iPolitics (CUP)—With a dismal voter turnout rate, young Canadians get stereotyped as being apathetic towards politics, but new research from Samara Canada busts that myth.
The report, released Sept. 9, found Canadians aged 18 to 29 were on average 11 per cent more likely than those 30 and older to be engaged in 18 different measures of civic and political participation, not including voting.
“It’s clear this generation cares a great deal about issues and their communities,” said Jane Hilderman, executive director of Samara Canada.
The findings come from Samara’s 2014 online Citizens’ Survey, which questioned approximately 2,400 Canadians about their political activity in the past year. These acts included signing a petition, volunteering for a charitable cause or working with others to solve a community problem.
But these high levels of engagement in both civic and political life haven’t translated into voting. In the 2011 federal election, only about 38 per cent of those aged 18 to 24, and roughly 45 per cent of those aged 25 to 34 voted. If this trend continues, it could spell trouble for the health of the country’s democracy, as there are roughly five million Canadians between the ages of 18 and 29.
There are multiple reasons why millennials don’t vote, but the report provides a few suggestions: the parties’ messages don’t resonate with young voters, parties don’t try to reach out to this demographic, or—due to young people being more transient—the parties’ messages are not received.
Limited time, staff, and funding means politicians put their energy into reaching out to people they know will vote for them. With low voter turnout rates among youth, getting their support is being sidestepped in favour of those who are older and more likely to show up on election day.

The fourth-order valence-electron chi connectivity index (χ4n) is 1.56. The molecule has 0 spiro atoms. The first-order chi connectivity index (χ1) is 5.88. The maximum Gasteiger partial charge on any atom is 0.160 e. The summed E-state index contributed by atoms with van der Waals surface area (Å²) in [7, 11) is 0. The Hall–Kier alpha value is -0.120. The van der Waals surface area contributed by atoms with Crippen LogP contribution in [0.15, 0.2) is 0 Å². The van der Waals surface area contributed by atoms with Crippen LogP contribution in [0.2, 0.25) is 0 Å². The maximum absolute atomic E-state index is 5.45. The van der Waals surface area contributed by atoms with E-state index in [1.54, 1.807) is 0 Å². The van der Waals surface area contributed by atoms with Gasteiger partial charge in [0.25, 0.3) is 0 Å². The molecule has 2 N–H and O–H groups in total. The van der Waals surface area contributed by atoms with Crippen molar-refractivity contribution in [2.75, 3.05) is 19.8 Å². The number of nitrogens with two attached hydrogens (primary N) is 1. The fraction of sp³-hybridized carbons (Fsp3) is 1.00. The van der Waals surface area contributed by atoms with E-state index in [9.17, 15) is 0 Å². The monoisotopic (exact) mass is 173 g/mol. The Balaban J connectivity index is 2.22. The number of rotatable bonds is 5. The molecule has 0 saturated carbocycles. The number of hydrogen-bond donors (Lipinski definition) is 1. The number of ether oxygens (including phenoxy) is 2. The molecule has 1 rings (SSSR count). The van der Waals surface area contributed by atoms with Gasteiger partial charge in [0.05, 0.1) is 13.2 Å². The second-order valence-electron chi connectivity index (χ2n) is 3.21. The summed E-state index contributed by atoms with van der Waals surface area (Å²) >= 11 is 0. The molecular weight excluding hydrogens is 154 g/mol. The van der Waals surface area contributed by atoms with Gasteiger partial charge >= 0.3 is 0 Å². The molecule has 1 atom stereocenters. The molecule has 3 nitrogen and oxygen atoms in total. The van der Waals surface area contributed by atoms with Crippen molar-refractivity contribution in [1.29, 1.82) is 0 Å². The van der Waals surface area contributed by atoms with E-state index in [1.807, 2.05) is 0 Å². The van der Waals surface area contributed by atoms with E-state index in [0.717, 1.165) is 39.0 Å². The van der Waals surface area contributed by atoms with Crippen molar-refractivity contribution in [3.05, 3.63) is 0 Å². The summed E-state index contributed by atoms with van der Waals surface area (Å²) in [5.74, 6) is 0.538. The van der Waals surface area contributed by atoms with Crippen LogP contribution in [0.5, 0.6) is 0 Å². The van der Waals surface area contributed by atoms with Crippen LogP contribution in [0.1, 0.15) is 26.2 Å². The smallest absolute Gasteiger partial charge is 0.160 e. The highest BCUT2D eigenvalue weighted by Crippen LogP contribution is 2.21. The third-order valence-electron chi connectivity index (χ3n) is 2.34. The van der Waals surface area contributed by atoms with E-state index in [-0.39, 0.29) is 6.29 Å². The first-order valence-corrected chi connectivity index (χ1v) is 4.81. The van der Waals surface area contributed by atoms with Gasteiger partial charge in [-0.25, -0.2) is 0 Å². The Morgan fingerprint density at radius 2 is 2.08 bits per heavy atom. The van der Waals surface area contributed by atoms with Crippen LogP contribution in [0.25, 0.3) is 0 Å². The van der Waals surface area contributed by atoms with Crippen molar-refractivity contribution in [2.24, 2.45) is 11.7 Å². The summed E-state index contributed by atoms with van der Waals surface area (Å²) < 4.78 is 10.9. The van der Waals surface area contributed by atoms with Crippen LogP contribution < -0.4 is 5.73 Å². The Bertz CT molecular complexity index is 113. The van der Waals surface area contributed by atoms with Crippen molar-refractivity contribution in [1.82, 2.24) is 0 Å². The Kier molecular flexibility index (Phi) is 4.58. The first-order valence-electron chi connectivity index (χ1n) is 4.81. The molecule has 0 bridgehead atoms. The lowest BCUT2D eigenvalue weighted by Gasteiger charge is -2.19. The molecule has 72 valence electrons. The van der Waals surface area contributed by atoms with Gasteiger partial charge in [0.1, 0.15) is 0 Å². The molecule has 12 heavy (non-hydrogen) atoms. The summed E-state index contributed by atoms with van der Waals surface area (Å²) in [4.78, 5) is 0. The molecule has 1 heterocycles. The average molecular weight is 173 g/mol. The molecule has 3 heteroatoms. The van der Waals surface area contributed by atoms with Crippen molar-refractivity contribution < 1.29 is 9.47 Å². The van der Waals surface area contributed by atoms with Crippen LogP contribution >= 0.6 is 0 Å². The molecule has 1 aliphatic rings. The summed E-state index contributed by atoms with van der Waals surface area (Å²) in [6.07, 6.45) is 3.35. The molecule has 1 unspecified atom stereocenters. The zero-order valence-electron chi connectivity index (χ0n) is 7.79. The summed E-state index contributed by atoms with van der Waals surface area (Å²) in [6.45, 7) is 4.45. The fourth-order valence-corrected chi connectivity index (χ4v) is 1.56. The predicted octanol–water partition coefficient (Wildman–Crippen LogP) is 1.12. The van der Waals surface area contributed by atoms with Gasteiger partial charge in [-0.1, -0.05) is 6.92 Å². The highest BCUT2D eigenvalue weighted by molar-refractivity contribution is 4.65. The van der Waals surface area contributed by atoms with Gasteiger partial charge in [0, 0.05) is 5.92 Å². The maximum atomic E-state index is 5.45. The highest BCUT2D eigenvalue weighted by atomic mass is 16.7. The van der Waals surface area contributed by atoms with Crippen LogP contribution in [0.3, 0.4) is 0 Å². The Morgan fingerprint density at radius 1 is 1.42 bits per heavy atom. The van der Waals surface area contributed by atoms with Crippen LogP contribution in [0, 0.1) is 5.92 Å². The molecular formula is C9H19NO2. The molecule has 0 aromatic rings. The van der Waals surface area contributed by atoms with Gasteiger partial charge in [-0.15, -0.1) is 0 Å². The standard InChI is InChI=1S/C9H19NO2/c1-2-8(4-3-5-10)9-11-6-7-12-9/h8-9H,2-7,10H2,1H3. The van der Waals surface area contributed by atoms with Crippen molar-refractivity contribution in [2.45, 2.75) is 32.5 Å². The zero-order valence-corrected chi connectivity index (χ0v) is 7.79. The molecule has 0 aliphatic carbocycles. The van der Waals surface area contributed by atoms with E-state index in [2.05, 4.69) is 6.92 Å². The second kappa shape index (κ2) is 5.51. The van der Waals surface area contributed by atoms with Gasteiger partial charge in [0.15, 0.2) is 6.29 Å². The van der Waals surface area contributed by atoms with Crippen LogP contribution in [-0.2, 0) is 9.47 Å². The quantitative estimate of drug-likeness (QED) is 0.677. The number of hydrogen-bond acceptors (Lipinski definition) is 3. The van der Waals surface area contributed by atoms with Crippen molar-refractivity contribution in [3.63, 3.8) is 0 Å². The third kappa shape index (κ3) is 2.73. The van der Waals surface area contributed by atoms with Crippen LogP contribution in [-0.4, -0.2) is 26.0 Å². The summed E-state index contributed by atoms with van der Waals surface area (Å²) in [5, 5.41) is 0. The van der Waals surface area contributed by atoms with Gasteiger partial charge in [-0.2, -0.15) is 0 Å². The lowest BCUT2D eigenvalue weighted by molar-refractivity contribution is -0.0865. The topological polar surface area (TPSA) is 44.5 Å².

The research shows in the 12-month period leading up to an election, only 55 per cent of those aged 18 to 29 had been contacted by a political leader. Three quarters of people aged 56 and above said they had been contacted.
“That’s a gap of 20 percentage points. That’s pretty big,” says Hilderman.
This discrepancy is concerning, she says, because if it continues, young people won’t feel invited or encouraged to participate in the election.
Samara’s research indicates contact with politicians can reinforce one’s ties to politics. Of those young voters who were contacted, 61 per cent said that elected officials decisions impacted their daily lives. For those who didn’t experience outreach, only 22 per cent held the same view.
However, since parties are trying to get every vote they can, connecting with millennials can pay off on election day. According to the National Youth Survey of 2011, those who were contacted by a political leader were 15 per cent more likely to vote.
Getting millennials—and everyone else—out and voting is important. Both for the political process, and for the health of the nation, says Hilderman. “Young people are going to be living with the legacy of the decisions that our political leaders are making today.”
With the election becoming a tight race, she says campaigns might have to think creatively on how they are going to win. It’s an opportunity for the parties to court the under-30 vote.
“Being able to tap into a new source of support could be the difference in winning or losing this election.”